Client: Global consumer electronics manufacturer
Business need: Determining the optimal mix of short and long-term marketing activities to achieve sales growth and increase marketing effectiveness
- Developed and implemented a market mix model that attributes historical marketing activity to sales data, and allows “what-if" simulations to evaluate future spend scenarios for likely sales impact
- Entire analytics “stack" from data collection through findings development, visualization, and forward planning simulations
- Quantified “halo" impact of marketing spend on one category on others within the same master brand
- Optimized allocation of marketing spend and improved scheduling of marketing initiatives
- Quantification of the sales impact and ROI of marketing/promotional spending
- Fact-based predictions on optimal activity mix, spend levels, and scheduling for maximum ROI and sales
- $57 million increase in annual sales for the color television category
- 3x higher ROI from changing tactics on media spend
Consumer electronics marketers struggle in choosing between short- and long term marketing activities due to inadequate understanding of the associated impact on sales. Harnessing data across channels and functions for predictive analytics helped this consumer electronics leader optimize its mix of marketing activities to boost sales.
The consumer's path-to-purchase for consumer electronics is substantially longer than that for other consumer goods. The relatively short life cycles for new models and features also results in consumers fearing that they might make a “less than optimal" purchase. This perceived risk impacts sales and makes determining the proper mix of long-term brand building and short-term marketing activities a daunting task. Today's consumers are also exposed to an expanding, fragmented array of marketing touch points across media and sales channels, each of which generates massive amounts of data. Most organizations struggle to harness the volume and velocity of this data when they are assessing the interplay of long-term brand building and short-term activation activities to plan spend and marketing execution.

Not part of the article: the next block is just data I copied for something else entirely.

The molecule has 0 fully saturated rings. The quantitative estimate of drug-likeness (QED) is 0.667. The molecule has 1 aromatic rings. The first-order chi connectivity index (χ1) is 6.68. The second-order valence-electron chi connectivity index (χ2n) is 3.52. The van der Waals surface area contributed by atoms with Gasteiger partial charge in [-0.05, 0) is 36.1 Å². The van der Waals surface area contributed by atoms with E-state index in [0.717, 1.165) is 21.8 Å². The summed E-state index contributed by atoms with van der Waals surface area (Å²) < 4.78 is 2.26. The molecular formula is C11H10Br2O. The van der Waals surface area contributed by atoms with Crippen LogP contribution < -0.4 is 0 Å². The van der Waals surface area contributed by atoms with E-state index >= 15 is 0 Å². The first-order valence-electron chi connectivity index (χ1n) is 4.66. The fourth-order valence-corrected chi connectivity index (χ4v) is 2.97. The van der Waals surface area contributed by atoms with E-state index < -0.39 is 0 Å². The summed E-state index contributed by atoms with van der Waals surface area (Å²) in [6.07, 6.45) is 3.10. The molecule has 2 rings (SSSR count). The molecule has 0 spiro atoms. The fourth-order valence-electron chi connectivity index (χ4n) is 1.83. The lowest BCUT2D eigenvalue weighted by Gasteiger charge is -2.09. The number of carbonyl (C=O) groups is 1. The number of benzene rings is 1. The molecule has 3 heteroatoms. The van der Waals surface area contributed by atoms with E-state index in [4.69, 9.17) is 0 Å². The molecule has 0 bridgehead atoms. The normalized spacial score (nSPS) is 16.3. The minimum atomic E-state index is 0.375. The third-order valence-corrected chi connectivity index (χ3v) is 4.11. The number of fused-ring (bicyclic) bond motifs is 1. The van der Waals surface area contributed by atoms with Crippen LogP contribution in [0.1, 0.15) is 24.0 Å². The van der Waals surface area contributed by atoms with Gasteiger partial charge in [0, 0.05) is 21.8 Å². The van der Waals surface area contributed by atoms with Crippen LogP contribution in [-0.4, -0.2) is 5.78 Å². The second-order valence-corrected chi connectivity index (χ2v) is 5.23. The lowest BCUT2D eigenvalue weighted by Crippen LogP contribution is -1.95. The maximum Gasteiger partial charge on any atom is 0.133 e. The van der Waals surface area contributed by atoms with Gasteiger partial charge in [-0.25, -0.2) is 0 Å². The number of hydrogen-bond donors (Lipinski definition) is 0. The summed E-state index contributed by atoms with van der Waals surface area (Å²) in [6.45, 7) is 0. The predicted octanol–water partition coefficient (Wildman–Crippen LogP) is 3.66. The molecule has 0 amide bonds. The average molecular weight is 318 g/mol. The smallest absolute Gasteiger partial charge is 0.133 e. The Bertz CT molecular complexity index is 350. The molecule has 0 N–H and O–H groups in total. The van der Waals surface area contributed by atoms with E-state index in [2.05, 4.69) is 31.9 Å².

This consumer electronics leader invests significant spend across traditional and digital media, including retailer ads and price promotions to influence sales. However, the company was unable to reliably and consistently measure—or predict—the impact on sales. A largely backward-looking analytics approach treated marketing and promotional tactics in isolation. Making matters worse, different teams, agencies, and media buyers were operating in silos, and using different methods of measurement. As a result, the company wasn't able to precisely determine how all the moving parts of the total marketing plan collectively drove sales, nor what would happen when they adjusted them. This led to inaccurate attributions affecting sales outcomes, return on marketing, and media spend.
A team of data scientists worked alongside analytics, process, and marketing experts to provide objective insights into short- and long term marketing effectiveness and ROI. They collaborated with the company's marketing teams and agencies to adapt marketing mix methodologies that matured in the consumer packaged goods industry, in the specific context of long-purchase-cycle consumer electronics.